Voice chip to enable mobile computing

Voice chip to enable mobile computing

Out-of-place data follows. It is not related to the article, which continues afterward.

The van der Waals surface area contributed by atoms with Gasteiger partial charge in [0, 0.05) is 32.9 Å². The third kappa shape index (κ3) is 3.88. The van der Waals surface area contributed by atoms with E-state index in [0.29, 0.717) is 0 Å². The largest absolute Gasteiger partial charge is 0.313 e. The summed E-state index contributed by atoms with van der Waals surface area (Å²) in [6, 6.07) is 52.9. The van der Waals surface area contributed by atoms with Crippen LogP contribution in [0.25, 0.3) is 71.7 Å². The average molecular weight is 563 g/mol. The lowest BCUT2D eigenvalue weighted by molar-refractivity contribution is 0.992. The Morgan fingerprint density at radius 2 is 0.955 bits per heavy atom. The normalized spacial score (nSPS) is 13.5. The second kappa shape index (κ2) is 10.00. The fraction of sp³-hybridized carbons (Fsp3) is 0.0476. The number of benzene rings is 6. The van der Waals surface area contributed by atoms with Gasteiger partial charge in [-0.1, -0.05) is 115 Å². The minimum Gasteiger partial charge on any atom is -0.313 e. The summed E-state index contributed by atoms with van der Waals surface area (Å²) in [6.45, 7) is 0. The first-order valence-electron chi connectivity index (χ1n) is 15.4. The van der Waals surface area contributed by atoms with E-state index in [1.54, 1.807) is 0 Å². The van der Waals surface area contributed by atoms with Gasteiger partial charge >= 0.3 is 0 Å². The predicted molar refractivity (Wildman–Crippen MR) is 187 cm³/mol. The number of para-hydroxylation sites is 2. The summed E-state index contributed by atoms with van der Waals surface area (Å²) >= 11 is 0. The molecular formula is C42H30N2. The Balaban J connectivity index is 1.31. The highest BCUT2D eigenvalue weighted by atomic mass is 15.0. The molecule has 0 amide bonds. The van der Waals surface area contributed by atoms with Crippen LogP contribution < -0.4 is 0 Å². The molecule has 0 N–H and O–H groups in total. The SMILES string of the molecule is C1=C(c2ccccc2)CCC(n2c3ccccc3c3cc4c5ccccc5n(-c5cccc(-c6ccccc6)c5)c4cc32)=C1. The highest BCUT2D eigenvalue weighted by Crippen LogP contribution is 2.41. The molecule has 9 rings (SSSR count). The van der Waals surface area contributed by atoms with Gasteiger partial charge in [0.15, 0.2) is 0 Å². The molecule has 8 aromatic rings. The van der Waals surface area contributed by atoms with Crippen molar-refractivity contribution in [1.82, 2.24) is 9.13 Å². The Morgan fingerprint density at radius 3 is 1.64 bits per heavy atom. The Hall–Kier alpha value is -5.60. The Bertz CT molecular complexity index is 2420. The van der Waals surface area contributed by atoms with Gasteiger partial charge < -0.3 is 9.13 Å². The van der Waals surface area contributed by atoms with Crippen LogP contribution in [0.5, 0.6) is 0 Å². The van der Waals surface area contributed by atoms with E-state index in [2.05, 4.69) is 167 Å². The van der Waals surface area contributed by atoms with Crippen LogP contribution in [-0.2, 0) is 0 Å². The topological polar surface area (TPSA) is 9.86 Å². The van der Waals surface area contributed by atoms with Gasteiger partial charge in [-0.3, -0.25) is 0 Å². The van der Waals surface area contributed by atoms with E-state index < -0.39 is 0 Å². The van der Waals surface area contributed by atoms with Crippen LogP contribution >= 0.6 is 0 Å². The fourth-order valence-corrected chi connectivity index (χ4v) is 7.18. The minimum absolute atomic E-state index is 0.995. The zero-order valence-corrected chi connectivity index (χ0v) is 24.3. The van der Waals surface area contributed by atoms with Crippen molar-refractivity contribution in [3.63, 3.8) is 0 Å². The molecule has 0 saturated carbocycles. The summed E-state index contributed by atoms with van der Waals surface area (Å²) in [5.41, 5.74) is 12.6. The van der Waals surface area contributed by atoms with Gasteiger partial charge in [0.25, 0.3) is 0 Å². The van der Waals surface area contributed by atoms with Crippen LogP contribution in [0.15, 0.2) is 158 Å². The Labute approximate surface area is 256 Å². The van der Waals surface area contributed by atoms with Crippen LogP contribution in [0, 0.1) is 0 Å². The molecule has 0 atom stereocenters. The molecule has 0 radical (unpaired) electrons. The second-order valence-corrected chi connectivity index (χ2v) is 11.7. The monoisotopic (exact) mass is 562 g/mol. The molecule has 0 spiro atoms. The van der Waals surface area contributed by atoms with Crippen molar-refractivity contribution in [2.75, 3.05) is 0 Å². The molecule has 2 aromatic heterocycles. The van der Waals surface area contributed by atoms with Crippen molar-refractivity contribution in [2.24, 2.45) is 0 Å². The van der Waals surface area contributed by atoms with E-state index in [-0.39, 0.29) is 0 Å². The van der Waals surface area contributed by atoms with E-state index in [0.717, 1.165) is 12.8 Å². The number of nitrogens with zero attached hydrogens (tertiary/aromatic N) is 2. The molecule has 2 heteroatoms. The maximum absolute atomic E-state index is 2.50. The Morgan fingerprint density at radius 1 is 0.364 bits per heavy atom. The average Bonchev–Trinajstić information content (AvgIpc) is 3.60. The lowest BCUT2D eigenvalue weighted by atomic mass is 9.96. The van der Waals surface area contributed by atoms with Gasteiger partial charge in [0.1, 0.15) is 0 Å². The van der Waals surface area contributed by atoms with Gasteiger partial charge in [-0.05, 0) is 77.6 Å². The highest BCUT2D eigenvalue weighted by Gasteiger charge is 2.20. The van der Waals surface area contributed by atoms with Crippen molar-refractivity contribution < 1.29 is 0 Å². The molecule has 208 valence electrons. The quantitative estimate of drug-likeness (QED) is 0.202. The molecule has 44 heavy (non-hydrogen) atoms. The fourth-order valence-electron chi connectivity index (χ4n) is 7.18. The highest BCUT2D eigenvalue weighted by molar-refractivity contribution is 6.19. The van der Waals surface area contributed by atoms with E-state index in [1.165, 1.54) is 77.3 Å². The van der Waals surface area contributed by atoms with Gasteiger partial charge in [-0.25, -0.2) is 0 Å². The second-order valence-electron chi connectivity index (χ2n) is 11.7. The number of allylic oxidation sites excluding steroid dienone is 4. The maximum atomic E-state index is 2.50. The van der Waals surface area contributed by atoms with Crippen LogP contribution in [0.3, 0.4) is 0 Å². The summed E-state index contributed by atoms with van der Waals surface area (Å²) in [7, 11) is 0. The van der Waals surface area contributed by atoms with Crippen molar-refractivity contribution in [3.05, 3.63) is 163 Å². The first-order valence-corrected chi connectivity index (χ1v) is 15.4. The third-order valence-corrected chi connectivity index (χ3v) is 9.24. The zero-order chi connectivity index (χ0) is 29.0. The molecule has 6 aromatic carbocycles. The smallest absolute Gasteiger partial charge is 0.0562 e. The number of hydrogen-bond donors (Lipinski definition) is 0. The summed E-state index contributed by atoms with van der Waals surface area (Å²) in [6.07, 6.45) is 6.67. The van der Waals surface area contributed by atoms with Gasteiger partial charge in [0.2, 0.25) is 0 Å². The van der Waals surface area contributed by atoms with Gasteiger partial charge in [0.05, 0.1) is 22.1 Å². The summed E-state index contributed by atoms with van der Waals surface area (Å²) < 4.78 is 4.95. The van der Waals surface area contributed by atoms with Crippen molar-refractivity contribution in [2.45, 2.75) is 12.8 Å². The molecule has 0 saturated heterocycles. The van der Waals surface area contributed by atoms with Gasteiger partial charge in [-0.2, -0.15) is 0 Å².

David Manners IBM Microelectronics believes it can enable mobile computing by developing a voice control chip for handheld equipment, and a wireless connectivity chip for pocket-sized equipment. Currently IBM’s Via Voice speech recognition technology, allowing you to dictate into your PC and command it by voice, is a software product requiring Pentium-type processing power and 32Mbytes of DRAM. The co-processor under development at IBM is a hardware solution which will allow Via Voice to operate on pocketable machines running off ARM-type processors. The wireless chip combines RF and baseband processing. It is eighteen months away from being in products on sale in the High Street. Although IBM has not decided finally on the technology it will use, one part of it will definitely be silicon germanium (SiGe) and that could be combined with silicon-on-insulator wafers. “It makes a lot of sense to go SOI/SiGe to do RF and baseband on one chip,” said Guillaume d’Eyssautier, vice-president for sales and marketing at IBM Microelectronics. IBM will use the intellectual property it obtained from its purchase of San Diego RF specialist CommQuest to implement the chip. With its ARM licence, and shortly to be unveiled embedded DRAM technology, IBM believes it has all the technology needed to implement mobile computers/ communicators. For DRAM it is going down the double data rate (DDR) route which, IBM says, is popular with customers and could be used right across the PC range – not just for high end machines. IBM believes that PC133 DDR is the way the PC industry will go and is bringing out a 133MHz 256Mbit DDR DRAM in the second half of this year. If IBM is right, that knocks Rambus on the head.


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